How to fish Port Phillip Bay
The experts tell how to lure the catch of the day.
When it comes to fishing on Port Phillip Bay, the world’s your oyster. Some of Australia’s big names in seafood, including red snapper and King George whiting, lurk in these waters. There’s gummy shark, mulloway and garfish, flathead, trevally and bream, along with more squid than you can poke a jig at.
From Portarlington to Portsea, everyone from larking families to elderly fisherfolk in search of their beloved cephalopods for a Mediterranean-style feast can be seen dropping a line in from historic wooden piers. The bay’s dedicated anglers all have their secret shore spots (no, they ain’t telling). But to really feel the undercurrents of this 1930-square-kilometre body of water encircled by Melbourne’s growing suburbia, nothing beats heading out on a boat for a day.
Contrary to popular belief, it’s not necessary to rise before dawn to catch a fish, although lifelong fisherman Shaun Furtiere, of Think BIG Fishing Charters, has fun with a complete newbie when he suggests a 5.30am cast-off.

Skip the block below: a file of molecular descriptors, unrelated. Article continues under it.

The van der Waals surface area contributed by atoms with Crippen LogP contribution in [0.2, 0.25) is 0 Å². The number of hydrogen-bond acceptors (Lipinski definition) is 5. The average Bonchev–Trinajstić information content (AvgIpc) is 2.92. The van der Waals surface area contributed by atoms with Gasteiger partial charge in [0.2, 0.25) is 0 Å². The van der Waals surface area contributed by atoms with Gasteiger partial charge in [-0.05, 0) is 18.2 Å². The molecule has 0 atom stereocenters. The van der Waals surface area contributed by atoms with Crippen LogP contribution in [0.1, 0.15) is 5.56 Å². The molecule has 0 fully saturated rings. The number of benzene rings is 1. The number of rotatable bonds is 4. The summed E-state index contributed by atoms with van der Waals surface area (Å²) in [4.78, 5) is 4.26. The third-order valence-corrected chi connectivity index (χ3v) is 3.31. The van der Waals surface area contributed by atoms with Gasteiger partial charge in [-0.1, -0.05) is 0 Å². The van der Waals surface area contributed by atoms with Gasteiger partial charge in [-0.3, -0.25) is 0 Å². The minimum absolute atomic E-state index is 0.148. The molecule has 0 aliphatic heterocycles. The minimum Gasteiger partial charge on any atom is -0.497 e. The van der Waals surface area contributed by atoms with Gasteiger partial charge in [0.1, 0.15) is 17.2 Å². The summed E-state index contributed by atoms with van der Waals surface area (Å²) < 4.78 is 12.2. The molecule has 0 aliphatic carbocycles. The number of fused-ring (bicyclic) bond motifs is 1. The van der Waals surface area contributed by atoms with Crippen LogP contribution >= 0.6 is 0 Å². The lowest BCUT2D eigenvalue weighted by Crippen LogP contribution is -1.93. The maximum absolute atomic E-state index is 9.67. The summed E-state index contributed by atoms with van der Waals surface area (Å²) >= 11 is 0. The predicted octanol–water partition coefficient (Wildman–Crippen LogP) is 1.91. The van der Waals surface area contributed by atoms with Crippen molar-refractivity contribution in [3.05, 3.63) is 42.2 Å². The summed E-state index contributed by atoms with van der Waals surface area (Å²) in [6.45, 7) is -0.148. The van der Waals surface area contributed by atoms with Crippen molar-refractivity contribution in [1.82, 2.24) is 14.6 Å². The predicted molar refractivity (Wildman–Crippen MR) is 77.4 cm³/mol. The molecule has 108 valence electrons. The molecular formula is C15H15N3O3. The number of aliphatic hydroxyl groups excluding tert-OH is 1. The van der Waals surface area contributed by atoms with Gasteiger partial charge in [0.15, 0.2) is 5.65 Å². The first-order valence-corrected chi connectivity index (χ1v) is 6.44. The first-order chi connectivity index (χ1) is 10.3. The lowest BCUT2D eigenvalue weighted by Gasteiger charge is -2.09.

Suitably caffeinated and dressed in layers (to ward off the chill) and sunblock (to ward off the sun), it’s the far more civilised hour of 8am when I meet Shaun on his boat at Martha Cove on the Mornington Peninsula. Joining us is Ashley Davis, chef-owner of Copper Pot Seddon and Messer in Fitzroy – a bloke who knows his seafood. Our mission: to dispel some myths, catch some fish, and score a delicious dinner. Easy.
Choose your quarry.
The red snapper is the hero of the bay, which is easy to understand. It’s tasty and looks great held aloft in an Instagram photo. But today we’re after squid and whiting. And that means choosing very different spots and very different tactics.
“Don’t make it hard for yourself and chop and change,” says Shaun. “Fishing here is very species-specific. You can’t go shopping. It’s the people who want a bit of everything who go home with nothing.”
Why squid and whiting? Because: delicious. “Whiting is my favourite eating fish,” says Ashley. “It’s so sweet, you don’t really have to do much to it when you’re cooking, just keep it nice and simple.”
It’s getting warm as we roar off to one of Shaun’s favourite squid hunting grounds. It’s important to find a current and let the boat drift while using a squid jig with vertical prongs, and to keep the jig moving in the water by jerking the line every three to five seconds.